Carrol Daily Times Herald from Carroll, Iowa on July 23, 1974 · Page 1
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Carrol Daily Times Herald from Carroll, Iowa · Page 1

Carroll, Iowa
Issue Date:
Tuesday, July 23, 1974
Page 1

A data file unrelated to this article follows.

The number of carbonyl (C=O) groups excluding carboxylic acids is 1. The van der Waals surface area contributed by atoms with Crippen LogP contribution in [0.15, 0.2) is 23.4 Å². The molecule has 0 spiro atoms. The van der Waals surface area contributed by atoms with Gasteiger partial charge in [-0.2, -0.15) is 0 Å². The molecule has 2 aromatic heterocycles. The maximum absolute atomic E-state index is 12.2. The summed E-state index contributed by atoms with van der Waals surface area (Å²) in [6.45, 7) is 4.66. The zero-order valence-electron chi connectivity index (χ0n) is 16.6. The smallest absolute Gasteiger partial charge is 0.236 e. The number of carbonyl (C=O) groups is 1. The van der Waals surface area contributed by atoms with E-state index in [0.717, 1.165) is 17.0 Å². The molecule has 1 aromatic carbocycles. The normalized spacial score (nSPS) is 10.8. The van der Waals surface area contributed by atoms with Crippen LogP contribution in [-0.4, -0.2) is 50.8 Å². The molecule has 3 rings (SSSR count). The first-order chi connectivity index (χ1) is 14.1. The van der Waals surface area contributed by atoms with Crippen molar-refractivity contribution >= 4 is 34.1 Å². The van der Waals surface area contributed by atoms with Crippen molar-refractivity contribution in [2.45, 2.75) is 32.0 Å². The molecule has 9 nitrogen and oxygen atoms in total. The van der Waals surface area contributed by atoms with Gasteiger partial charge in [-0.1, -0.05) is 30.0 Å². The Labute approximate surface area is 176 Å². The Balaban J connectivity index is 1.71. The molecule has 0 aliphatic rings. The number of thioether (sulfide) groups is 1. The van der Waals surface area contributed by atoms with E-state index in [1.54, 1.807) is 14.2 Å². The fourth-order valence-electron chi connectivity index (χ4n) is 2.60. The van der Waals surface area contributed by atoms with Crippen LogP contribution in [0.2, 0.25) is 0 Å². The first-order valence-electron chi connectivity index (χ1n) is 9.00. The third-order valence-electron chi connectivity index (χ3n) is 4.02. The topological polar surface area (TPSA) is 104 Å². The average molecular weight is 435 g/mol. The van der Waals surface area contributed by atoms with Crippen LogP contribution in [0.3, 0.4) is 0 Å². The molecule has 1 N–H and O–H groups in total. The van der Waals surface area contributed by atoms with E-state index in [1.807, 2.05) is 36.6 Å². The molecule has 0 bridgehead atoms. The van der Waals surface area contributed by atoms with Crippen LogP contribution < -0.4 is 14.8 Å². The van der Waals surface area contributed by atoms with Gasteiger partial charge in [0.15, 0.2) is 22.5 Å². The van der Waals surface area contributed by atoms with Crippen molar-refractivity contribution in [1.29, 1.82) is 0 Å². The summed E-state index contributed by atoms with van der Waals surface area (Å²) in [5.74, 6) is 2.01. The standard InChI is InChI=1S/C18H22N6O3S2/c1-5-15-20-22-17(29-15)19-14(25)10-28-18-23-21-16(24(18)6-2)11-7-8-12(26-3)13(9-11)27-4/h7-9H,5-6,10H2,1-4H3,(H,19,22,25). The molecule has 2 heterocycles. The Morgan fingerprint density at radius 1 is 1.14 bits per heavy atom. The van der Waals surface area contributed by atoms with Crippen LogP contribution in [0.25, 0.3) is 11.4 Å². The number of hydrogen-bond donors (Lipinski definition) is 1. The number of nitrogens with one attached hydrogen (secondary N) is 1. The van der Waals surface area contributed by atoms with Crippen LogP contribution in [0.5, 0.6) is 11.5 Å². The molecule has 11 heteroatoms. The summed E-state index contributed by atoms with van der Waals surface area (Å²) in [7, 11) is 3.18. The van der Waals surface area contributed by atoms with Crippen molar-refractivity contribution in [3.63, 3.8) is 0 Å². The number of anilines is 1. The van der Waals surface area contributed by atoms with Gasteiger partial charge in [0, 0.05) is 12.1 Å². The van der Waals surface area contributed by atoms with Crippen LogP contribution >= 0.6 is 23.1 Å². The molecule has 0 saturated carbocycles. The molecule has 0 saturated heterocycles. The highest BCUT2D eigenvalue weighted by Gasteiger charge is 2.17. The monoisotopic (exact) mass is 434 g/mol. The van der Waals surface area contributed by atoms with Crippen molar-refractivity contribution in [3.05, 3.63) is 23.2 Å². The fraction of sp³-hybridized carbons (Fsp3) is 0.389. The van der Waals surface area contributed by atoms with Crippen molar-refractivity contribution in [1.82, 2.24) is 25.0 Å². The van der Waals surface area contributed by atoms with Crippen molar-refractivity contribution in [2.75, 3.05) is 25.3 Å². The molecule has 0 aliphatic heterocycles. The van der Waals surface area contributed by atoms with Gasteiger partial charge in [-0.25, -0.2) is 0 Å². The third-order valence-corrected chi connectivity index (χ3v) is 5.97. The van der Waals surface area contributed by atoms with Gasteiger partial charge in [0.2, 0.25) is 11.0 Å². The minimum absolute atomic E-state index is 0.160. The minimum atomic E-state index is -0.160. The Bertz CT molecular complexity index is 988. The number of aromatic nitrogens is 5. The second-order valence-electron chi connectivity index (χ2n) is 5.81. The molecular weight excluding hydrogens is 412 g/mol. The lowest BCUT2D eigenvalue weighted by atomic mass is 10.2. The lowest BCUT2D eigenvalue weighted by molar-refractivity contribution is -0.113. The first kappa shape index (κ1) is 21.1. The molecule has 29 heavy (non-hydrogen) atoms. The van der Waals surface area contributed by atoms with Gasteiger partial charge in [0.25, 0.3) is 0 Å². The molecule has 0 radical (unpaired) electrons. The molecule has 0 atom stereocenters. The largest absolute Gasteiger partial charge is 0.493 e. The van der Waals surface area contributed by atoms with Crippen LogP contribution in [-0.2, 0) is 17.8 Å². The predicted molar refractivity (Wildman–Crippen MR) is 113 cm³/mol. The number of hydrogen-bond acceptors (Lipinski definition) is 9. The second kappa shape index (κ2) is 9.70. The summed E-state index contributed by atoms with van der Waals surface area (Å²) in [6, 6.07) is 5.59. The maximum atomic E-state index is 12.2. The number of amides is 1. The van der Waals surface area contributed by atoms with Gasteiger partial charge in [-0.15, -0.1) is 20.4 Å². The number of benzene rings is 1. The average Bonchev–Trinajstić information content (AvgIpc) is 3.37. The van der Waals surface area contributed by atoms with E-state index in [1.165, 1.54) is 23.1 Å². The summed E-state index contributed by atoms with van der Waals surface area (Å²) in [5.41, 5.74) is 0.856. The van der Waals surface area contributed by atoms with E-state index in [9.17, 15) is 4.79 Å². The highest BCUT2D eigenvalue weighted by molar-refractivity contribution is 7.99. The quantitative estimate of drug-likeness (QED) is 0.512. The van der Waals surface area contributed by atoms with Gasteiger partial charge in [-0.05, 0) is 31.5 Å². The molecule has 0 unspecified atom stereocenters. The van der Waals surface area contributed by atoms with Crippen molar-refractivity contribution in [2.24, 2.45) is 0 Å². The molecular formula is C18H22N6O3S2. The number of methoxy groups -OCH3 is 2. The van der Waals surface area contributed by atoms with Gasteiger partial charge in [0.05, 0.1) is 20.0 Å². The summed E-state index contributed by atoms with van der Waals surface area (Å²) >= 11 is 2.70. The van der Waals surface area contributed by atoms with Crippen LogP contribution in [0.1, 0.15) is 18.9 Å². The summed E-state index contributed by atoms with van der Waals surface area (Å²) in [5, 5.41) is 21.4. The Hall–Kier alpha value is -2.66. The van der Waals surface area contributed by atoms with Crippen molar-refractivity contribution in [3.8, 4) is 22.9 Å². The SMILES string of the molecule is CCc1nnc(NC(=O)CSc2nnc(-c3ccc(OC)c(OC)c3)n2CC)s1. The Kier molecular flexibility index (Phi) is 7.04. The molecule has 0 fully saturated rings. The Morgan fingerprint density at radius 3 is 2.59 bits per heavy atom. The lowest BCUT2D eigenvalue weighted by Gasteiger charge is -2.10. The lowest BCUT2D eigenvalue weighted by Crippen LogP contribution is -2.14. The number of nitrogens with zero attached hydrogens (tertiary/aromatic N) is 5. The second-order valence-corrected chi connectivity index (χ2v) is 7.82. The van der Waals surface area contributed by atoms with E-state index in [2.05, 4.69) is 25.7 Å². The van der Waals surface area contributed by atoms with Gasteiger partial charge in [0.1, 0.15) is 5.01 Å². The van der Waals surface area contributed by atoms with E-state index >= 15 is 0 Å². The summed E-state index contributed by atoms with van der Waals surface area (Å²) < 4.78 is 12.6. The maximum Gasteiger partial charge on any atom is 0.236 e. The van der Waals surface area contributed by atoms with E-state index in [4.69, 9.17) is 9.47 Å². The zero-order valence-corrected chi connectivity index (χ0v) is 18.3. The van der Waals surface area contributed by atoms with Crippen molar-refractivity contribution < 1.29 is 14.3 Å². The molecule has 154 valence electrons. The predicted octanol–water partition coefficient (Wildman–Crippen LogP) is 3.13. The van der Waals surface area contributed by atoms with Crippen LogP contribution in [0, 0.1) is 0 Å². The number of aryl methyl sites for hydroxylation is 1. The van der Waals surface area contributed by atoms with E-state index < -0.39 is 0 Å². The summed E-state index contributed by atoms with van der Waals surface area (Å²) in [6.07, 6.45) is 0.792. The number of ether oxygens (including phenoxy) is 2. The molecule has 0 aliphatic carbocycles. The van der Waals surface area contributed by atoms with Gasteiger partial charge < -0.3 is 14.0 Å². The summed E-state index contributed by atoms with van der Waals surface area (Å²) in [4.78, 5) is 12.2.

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Iowa a place to grew Carroll Daily Times Herald Vol. 105 — No. 171 Return Postage Guaranteed Carroll, Iowa, Tuesday, July 23, 1974 — Ten Pages Delivered by Carrier Boy Each Evening for 60c Per Week Copy County School Unit Agrees to Rectify Situation Excess Funds Action Not Legal, Board Told By Jim Jenkins The Carroll County Board of Education was told Monday night that its action last month to return $185,000 in excess funds to the public school districts in the county "appears to have no legal basis." Elizabeth Nolan, an assistant attorney general, told the board "you just can't give it (the money) away to the school districts." William Kelso, representing the state auditor's office at the meeting, said the board must receive a service for the money. The board voted June 17 to turn the $185,066.12, the amount of the balance on hand at the end of 1973, over to the public school districts to help them in developing special education programs. Miss Nolan, Kelso and Dick Winders, assistant attorney general, were dispatched to the special meeting Monday after William Comito, Carroll, met with State Auditor Lloyd R. Smith and Attorney General Richard Turner Monday afternoon. Comito, who had sought a petition for the removal of the board from^Carroll County Attorney Ronald F. Eich, carried his plea to the state offices Monday. Comito had requested the petition after it was learned the records in the education office had not been kept current and could not be audited. The record in question is the office's warrant register in which warrants for bills paid, issued by the county auditor's office, are to be posted. The warrant register is kept to keep track of spending against the budget. Kelso warned the board Monday that "my boss (Smith) is slightly disturbed." Smith said Monday afternoon after meeting with Comito that the board's accounting procedures "are the worst I have seen in the time I have been state auditor." Talking of the condition of the records Monday night, Kelso warned, "if something is not done, if we have to reappear one more time, we're going to have to go after somebody. I'm trying to forewarn you that we will recommend turning the matter over to the attorney general's office if we must make another report and find too many errors." Kelso asked why the warrant register had not been posted monthly, and the board responded it assumed the warrants were being posted on a monthly basis. Board member Robert Center, Glidden, told Kelso that the New Cypriot Chief Named in Move for Accord With Turks By The Associated Press The Greek Cypriot who took over the Cyprus presidency from the ousted Archbishop Makarios resigned today and a prominent figure in the old regime was named to replace him, Cyprus radio said. The move was seen as an attempt to reach a peace accord with Turkey. The British reported a new. outbreak of fighting on Turkey's invasion beachhead in northern Cyprus hear Kyrenia despite a cease-fire, agreement accepted by all sides. Shortly before these developments, Turkey's deputy prime minister, Necmettin Erbankan, renewed an old Turkish demand for partition of the Mediterranean island between Greek and Turkish Cypriots. Named to take over the Cypriot presidency was Glafocs derides, who was speaker of the House of Representatives before Makarios was overthrown July 15 in a coup by the national guard under the leadership of regular Greek army officers. The Cyprus radio broadcast said derides already had been sworn into office. derides, a lawyer, headed intercommunal talks with the Turks under Makarios. Further details on the fighting were not available, but the ministry said the evacuation of about 2,500 refugees was continuing at a beach six miles east of Kyrenia. United Nations forces reported Monday night that the fighting on the island had stopped and the cease-fire was holding. More fighting was expected, particularly between the Greek and Turkish Cypriot communities. Turkish Premier Bulent Ecevit said if either Turkish forces or the Turkish Cypriots were attacked, "we will shoot back." U.N. Secretary-General Kurt Waldheim announced he would double the 2,300-man U.N. peacekeeping force on Cyprus. Brtain said it expected negotiations for a peace settlement to open in Geneva today or Wednesday. But it appeared that the talks would be Cyprus, See Page 2 Elevator Shortage Blamed on Operator's Losses on 'Board' By Harrison Weber (Iowa Daily Press Association) DBS MOINES - A shortage of 46,801 bushels of corn, valued in excess of $100,000, in an eastern Iowa grain elevator is blamed on the operator's losses in playing the Board of Trade. At a hearing in Des Moines on Monday, Wallace Dick, head of the commission's warehouse division, said the shortage at Brauns Feed and Grain Company at Conesville, in Muscatine County, represented 88.6 per cent of the warehouse's total obligations. At the conclusion of the hearing, Gary Ankeny, counsel for the commission, asked that the firm's grain warehouse license be revoked. No one was present to represent Brauns. Dick testified that the firm had "withheld and falsified records." The commerce commission official said a shortage of 3,858 bushels of corn had been discovered last February but Barry Brauns, the warehouseman, had retrieved a 5,000 bushel warehouseman receipt from a local bank to clear that shortage. Subsequently, however, Dick said it was discovered that the commission did not have access to all of the firm's records during that examination in February. A second examination, from June 19 through June 25, uncovered the 46,801 bushel ' shortage, according to Dick. That examination was conducted jointly by Robert McDowell, a federal examiner and Edward Carter, an investigator for the state. A report was introduced as evidence in which Brauns. reportedly told McDowell that he "had played the Board of Trade and lost." Brauns said he had to sell grain in order to payoff debts. Dick also told the commission that members of the Brauns family had reportedly put up $90,000 in collateral to cover the outstanding debts. But Dick advised against issuing a warehouse license to Brauns "because he had willfully and knowingly withheld information from the examiners." The commerce commission has taken the case under advisement. Under Fire — For reportedly making statements favoring impeachment of President Nixon, House Judiciary Committee chairman Peter Rodino (D-N.J.j has come under fire by White House forces charging he is too biased to remain on the committee and should resign. Woman Dies in Fall From Van Truck Spills Corn — —Staff Photo CAULTER, Iowa (AP)-Karen Kemp, 27, Ottosen, was killed Monday when she fell from a van and it tipped over on her. Authorities said Mrs. Kemp's husband, Robert, was driving the van on a private lane near Caulter when the accident occurred. board had rehired Superintendent Lyle 0. Tenold with a censure and with the understanding the books would be taken care of. "To guarantee this we had the auditor come back in July," Center said, "and it's a good thing we did." Joe Curnyn, a field auditor from the state auditor's office, attempted to check the books on June 28 and July 15 and found both times the records were incomplete. The board Monday night authorized Office Secretary Edie Hobermann to hire necessary personnel to post the warrants and bring the register up to date by Aug. 15 Impeach Strategy is Studied WASHINGTON (AP) — With the evidence in and the arguments made, members of the House Judiciary Committee are turning to tactics and strategy in preparation for their crucial decision on whether President Nixon should be impeached. At party caucuses and private meetings being held regularly. Democrats are searching for the best way to bring articles of impeachment to a vote while Republicans are planning countermoves. Democrats found' themselves divided at a caucus Monday night over whether to plunge in with a proposed article of impeachment when debate opens Wednesday, or start with a general resolution on impeachment and leave specific articles to be proposed later. Republicans are opposing suggestions that one article be voted on before another is offered, preferring to have all the voting at the end. They don't like the prospect of a snowball effect in case an early article is approved. Also proving troublesome to the Democrats is the order in which they will propose articles. Some favor going with the strongest first while others would prefer to test the waters with a marginal one. A new dimension was added to the debate and voting proce- Panel, See Page 2 and requested Board President Dr. Michael J. Hall, Carroll, to check whether the deadline is being met. Miss Nolan told the board she had been sent here because there had been several requests for attorney general opinions on actions of the board and to conduct an inquiry to determine if grounds existed for the removal of the board. After the board's June action when it voted to turn over the amount of the balance to the four public school districts, County Auditor William C. Arts Jr. refused to issue a warrant for the $185,000 since he claimed to do so would have given the board a deficit. Arts said the school system's budget had not included receipts and said that to issue a warrant for that amount would have left the system $104,000 in the red. Miss Nolan said Monday Arts was on "good ground" to refuse to issue the warrant. She suggested the board amend its budget so the balance money could be used for specific programs in the county's schools. "You could work with the districts in joint programs and supplement the programs," she said, "but you can't just give the money away." The balance on hand was labeled as excessive by Smith when he presented the results of a special audit in February. The board had voted to give the money to the school districts in an attempt to rectify the audit situation. After Miss Nolan had told the board there was no legal basis for its action last month, the board voted to rescind the action it had taken, and said it would set up a meeting with the school .boards of the districts in the county to develop specific programs for the money. After the representatives from the state offices left the Board, Sec Page 2 Rehearse for Melodrama — -Staff Photo Rehearsing for the Carroll Community Theater melodrama "Adrift in New York", to be presented July 31, Aug. 2 and Aug. 3, Marv Reiter (left), Mrs. Louis Haverman and Mrs. Roy Olson listen for the knock of the yillian, demanding the hand of Reiter's daughter in exchange for the rent money. Tickets for Sale on 'Adrift in New York,' CCTs Melodrama City's Income From a Variety of Sources By Don Davis Thirty-four per cent of Carrolls' $3 million-plus budget comes from property tax collected by Carroll County, according to City Manager Arthur Gute and City Clerk Leon Oswald. Property tax is the largest single source of income available to the city. You have to go all the way down to 8.6 per cent from federal revenue sharing funds for the next largest source. These figures come from the estimated budget for the "year" running from Jan. 1, 1974, to June 30,1975. The 18-month year is meant to change the city's budget year from a calendar-year basis to a fiscal year, from July 1 to June 30, to comply with Iowa law. Budget, See Page 2 Tickets for the Carroll Community Theatre's melodrama, "Adrift in New York," are now available at the Elk's Club or from any member of the cast, according to Mrs. L. A. Smith, ticket chairman. The production will be presented at the Elks Club, Wednesday, Friday, and Saturday, July 31 and August 2 and 3. Seating is limited, according to Mrs. Smith. "Adrift in New York" is the tale of pure, sweet Nellie who is lured by the villain, Desperate Desmond, away from the safety of her stern father Silas and her old maid Aunt Sarah to the big city where she ends up on th6 bowery and meets several tough characters who entertain her and the audience with musical numbers and dance routines. After several ordeals, 'frightened' Nellie is finally saved by Jack, the strong, brave hero. Refreshments will be served at the Elks during the performance and the audience is encouraged to participate in the show by supporting the heroine with cheers and discouraging the villain with hisses and boos. James Knott is director of the melodrama, assisted by Mrs. Ronald Schechtman. Mrs. Don Severin is the musical director. Mrs. Mai Foley plays the part of Nellie, Steve Sunderman is the hero, Jack, Bud Knott is Desperate Desmond and Silas and Aunt Sarah are played by Marv Reiter and Mrs. Roy Olson. Other cast members are Mrs. Louis Haverman, John Peterson, Jay Krogh, Bob McKone, Mrs. John Wagner, Pat Lehman, Shannon Gaffney, Kevin Throckmorton and Mary Gaffney. Denny Bierl, production co-ordinator. reports that all crews are finalizing plans for dress rehearsal and the performance nights next week. Committee chairmen are Roy Olson, sets; Mrs. Tom Gaffney, costumes; Cathy Cawley, makeup; Marge Reiter and Peg Reiter, properties; Jay Krogh, lights; Mrs. L. A. Smith, tickets; Mrs. Greg Stoelk, Mrs. Frank Comes and Mrs. Robert Blincow, publicity; and Mrs. Pat Lehman, stage manager. People desiring tickets may call the Elks Club for reservations. The ticket price is $2.00. Curtain time is 9 p.m. all three nights, Wednesday, July 31; Friday, August 2; and Saturday, August 3. Area Forecast Partly cloudy Tuesday night and Wednesday. Lows Tuesday night 65 to 70. Warm Wednesday, highs in lower 90s. In Episcopal Church Plan to Ordain 11 Women Sets Off Storm State Trooper Larry Long, Carroll, fills out accident report Monday morning as Donald Fonda, Carroll, looks into the truck he had been driving that overturned. About 450 bushels of shelled corn spilled into the ditch beside the road. Fonda was bruised on the arm and taken to a Carroll doctor's office. NEW YORK (AP) —A storm whirled through the Episcopal Church today over plans for 11 women to be ordained in defiance of church disciplines. One critic called the move an invitation to anarchy. Several bishops in the women's home dioceses said they would not be allowed to function as priests. "The tragic point of it is that if these very fine, qualified people go ahead and supercede the laws of the church, I can't go along with it," said Bishop Philip F. McNairy, of the Minneapolis diocese, where iwo of the women reside. He said they would be barred from serving there as priests. Similar reactions came from other bishops in charge of the home diocese of the women listed for an irregular ordination ceremony in Philadelphia next Monday. "I have no doubt* of their sincerity, but I have grave doubts about its practical wisdom and its effect on other women standing in line waiting for the priesthood," said Bishop George E. Rath, of the Newark, N.J., diocese, where another candidate lives. He and other bishops contacted said they would restrict activities in their dioceses of women taking part. The bishops said they themselves favor changes in church regulations to permit ordination of women, but would not approve it without that authorization. "The tragedy of it is that the church is not ready to do what I think we should have done a long time ago," said Bishop McNairy. He said he saw the planned ordination as "dividing, hurting and angering some people and saddening others." In Austin, Tex., Mrs. Dorothy Faber, editor of the Christian Challenge, said if the planners of the irregular service "get away with it, then the laws of the church don't mean a thing." The Christian Challenge is published by an independent Episcopal group, the Foundation for Christian Theology. In Philadelphia, a local pastor, the Rev. George Rutler, said it would provoke a schism. Another pastor called the planned ordination arrogant and irresponsible. Under the church canons, candidates for ordination must be recommended by their home bishop, the standing diocesan committee and the pastor and vestry of the home parish. So far as could be ascertained, home bishops of the w o m e n involved—and the standing committees—have not given that approval. According to some bishops, this could subject the women ordained to suspension from the ministry, or trial and removal. They come from seven states. However, planners of the rebel ordination service—scheduled to be led at Philadelphia's Church of the Advocate by three inactive bishops—maintain that the recommendations from home dioceses are only advisory. The church's Presiding Bishop Jphn Maury Allin was reported trying to persuade two retired bishops involved, Daniel Corrigan, now of Denver, and Edward Randolph Welles, now of Manset, Maine, not to go through with the service. A 1972 poll showed that a 74 to 61 majority of the Episcopal House of Bishops favor changes to allow ordination of women.